Finally, Naomi Mason, project manager for the Huntly and District Development Trust, demonstrated how sustainable ideas have been put into practice in the local area.

The White Wood Forum: sustainability, consciousness, peace

In his stimulating and often poetic meditation on The Sustainability of Everything, social anthropologist Tim Ingold encouraged us to think of life as a great symphony in which all things play distinctive, but connected parts, all of which respond to each other in "contrapuntal unity". 

Big science, Ingold argued, has neglected its obligation to the living world, creating a vacuum that artists have stepped into. We need to bring them together, he suggested, in a spirit of democracy and citizenship. 

Ingold urged us to rethink the meaning of sustainable citizenship, proposing a democracy funded "not on identity, but interstitial relations". The tension of differentiation, he explained, is what holds this network of living things together and keeps it evolving.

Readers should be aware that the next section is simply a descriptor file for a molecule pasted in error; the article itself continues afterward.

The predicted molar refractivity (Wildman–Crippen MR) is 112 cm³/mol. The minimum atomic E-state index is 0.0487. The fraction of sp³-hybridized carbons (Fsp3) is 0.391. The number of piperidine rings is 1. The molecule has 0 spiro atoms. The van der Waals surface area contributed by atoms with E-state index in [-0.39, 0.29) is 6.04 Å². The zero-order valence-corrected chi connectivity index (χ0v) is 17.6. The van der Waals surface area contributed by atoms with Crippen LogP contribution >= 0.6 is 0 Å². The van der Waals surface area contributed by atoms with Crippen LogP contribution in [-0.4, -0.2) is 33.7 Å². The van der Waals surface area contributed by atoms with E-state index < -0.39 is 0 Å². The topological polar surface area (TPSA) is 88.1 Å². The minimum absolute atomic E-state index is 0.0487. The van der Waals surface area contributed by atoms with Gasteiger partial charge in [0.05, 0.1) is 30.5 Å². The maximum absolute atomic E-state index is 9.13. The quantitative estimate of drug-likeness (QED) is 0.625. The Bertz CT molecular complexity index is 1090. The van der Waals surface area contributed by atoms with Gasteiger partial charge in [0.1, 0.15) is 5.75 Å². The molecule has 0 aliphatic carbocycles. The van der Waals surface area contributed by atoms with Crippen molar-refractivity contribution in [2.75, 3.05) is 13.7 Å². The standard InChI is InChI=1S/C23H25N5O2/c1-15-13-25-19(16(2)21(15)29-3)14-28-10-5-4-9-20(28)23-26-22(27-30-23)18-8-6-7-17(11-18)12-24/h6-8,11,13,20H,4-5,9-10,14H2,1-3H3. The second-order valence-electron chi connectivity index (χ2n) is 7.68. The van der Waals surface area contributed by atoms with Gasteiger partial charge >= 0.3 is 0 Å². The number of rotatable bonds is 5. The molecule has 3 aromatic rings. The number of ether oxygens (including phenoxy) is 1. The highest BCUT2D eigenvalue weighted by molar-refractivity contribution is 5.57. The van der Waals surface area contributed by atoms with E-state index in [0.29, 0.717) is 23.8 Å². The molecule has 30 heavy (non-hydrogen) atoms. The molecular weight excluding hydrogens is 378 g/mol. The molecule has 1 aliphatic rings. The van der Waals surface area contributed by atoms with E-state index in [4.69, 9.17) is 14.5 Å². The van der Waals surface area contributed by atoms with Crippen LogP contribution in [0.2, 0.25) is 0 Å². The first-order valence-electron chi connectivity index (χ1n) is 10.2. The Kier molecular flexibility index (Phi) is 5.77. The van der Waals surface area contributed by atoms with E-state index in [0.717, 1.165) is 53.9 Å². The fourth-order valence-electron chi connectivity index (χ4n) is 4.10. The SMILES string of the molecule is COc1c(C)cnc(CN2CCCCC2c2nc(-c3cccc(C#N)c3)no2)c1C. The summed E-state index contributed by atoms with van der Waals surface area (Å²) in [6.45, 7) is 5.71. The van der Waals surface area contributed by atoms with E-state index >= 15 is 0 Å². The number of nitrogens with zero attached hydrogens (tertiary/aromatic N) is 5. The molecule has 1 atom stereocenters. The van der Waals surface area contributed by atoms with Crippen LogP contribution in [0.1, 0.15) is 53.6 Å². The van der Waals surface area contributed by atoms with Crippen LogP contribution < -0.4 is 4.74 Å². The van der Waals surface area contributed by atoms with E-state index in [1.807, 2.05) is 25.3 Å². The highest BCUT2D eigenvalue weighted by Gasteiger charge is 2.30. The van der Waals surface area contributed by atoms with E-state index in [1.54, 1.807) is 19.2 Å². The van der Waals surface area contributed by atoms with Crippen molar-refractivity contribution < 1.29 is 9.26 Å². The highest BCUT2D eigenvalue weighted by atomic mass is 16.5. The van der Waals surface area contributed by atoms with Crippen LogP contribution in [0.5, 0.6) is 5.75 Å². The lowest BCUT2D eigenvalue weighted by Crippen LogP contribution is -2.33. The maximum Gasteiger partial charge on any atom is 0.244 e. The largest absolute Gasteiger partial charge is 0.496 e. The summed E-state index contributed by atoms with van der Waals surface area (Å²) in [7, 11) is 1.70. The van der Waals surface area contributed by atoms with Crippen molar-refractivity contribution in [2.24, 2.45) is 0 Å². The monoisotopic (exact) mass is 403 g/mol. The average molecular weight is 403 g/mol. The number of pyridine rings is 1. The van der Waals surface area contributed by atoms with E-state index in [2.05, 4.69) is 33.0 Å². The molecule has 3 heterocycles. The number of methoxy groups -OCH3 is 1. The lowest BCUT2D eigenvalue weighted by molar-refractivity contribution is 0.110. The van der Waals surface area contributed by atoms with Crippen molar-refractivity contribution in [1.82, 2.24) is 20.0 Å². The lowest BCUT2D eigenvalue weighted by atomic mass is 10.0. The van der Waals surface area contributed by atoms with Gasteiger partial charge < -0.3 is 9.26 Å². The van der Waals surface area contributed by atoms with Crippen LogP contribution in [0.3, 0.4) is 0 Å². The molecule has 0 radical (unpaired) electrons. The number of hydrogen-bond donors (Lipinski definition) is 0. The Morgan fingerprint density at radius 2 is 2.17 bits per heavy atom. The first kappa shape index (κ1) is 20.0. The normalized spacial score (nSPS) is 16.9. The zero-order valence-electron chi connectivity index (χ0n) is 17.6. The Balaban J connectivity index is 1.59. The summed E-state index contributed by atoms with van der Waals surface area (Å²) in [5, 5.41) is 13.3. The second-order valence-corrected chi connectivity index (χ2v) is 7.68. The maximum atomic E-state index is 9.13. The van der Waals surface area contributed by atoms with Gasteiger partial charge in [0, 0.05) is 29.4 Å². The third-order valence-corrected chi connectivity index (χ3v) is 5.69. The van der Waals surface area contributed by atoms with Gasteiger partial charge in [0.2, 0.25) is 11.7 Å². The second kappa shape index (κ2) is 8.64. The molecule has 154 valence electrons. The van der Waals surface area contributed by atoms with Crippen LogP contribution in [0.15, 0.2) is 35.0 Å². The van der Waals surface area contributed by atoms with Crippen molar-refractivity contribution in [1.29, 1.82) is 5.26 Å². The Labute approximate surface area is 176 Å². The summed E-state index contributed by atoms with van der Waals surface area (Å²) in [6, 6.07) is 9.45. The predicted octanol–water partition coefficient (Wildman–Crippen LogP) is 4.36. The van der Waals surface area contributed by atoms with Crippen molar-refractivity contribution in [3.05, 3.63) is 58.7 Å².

The theme of sustainability was further explored during Friday's talks by George Thierrey Handja of the Rainforest Foundation and Robin McAlpine of the Common Weal, Scottish leftwing think tank. 

In a fascinating presentation, Handja demonstrated the ways in which the Rainforest Foundation has mapped the knowledge of forest communities in the Congo Basin, using this information to better understand their relationship with the natural environment and how these places can be better managed.